Yes, we totally can. We can have objects as values of properties within objects. So we can essentially have nested objects. So here, I am creating a menu object with two properties, lunch and dinner. And each of those properties points to another object with three properties, appetizer, a main, and a dessert.

So what we have now is the opportunity to follow those arrows through a couple of different objects to get to the end value that we're looking for. So if I wanna find tiramisu in this object, I can find it by saying menu.lunch, which evaluates to the object I have put at the pointer lunch inside the menu object.

And within that object, I can say .dessert to find the value of the dessert property inside that inner object. Makes sense? So, yes, we had the question, can we have objects inside of other objects? We totally can, and we can have objects inside of arrays. And since we can have arrays inside of objects, we can have objects inside of arrays inside of objects.

We can have arrays inside of objects inside of arrays inside of objects. We can do whatever we want, we are the creators. But, of course, eventually, it gets a little bit complicated when you're several layers deep and you're trying to figure out how to get a value out that you want.

So try not to overcomplicate your life, if you can help it. But sometimes it is very convenient to have nested objects so that we can do things like menu.lunch.dessert, and keep it all together. And as I said, we can have objects inside of arrays. So for example here, I have an array of spices, where each element, each item inside of the spices array is an object.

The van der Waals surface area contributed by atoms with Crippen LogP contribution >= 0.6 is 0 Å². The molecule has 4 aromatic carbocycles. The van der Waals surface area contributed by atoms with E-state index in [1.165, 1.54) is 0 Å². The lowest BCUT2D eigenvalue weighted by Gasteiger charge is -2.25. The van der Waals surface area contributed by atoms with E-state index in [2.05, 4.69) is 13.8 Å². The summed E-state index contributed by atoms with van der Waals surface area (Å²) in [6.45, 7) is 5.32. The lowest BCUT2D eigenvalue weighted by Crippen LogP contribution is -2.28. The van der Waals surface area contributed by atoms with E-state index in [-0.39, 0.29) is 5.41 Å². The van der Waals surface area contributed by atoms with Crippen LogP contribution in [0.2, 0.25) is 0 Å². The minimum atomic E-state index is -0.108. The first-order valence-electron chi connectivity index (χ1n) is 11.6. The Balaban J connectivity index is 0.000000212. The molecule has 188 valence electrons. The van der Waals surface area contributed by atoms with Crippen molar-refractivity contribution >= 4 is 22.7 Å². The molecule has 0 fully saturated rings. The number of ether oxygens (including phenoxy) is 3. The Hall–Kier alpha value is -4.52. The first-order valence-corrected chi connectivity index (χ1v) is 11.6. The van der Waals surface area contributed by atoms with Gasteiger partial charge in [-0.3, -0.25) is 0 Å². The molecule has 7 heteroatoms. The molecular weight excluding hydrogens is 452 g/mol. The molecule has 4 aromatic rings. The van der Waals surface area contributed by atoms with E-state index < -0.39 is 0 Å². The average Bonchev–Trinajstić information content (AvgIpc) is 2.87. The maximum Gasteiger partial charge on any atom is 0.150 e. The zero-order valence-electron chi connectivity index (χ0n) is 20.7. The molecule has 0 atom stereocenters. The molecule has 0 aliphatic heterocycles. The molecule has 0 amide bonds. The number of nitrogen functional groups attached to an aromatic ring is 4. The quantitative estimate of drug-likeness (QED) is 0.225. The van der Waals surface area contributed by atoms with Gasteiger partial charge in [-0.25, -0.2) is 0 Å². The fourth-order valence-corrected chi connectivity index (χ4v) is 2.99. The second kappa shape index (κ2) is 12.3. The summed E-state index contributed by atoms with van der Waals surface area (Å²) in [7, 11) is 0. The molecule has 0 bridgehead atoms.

And each object has a name, and a nickname, and of course, these are the Spice Girls. Yes, you know that the 90s music theme continues. So, for example, I could have a Spice Girls object with an album's property that has an array of their albums. A motto, Girl Power, of course.

And a member's property, which points to the array that I had declared earlier as the value of the spices variable. So let's put this stuff in our console. So I'm going to create my spices array. Which is an array with five things in it, and each of those things is an object with two properties, yeah?

And the browser console is really nice cuz I can kind of drill down into my stuff here. And then if I create my Spice Girls object, I have an object with these three properties. Where albums is an array of strings, members is my spices array of objects, and motto is a string.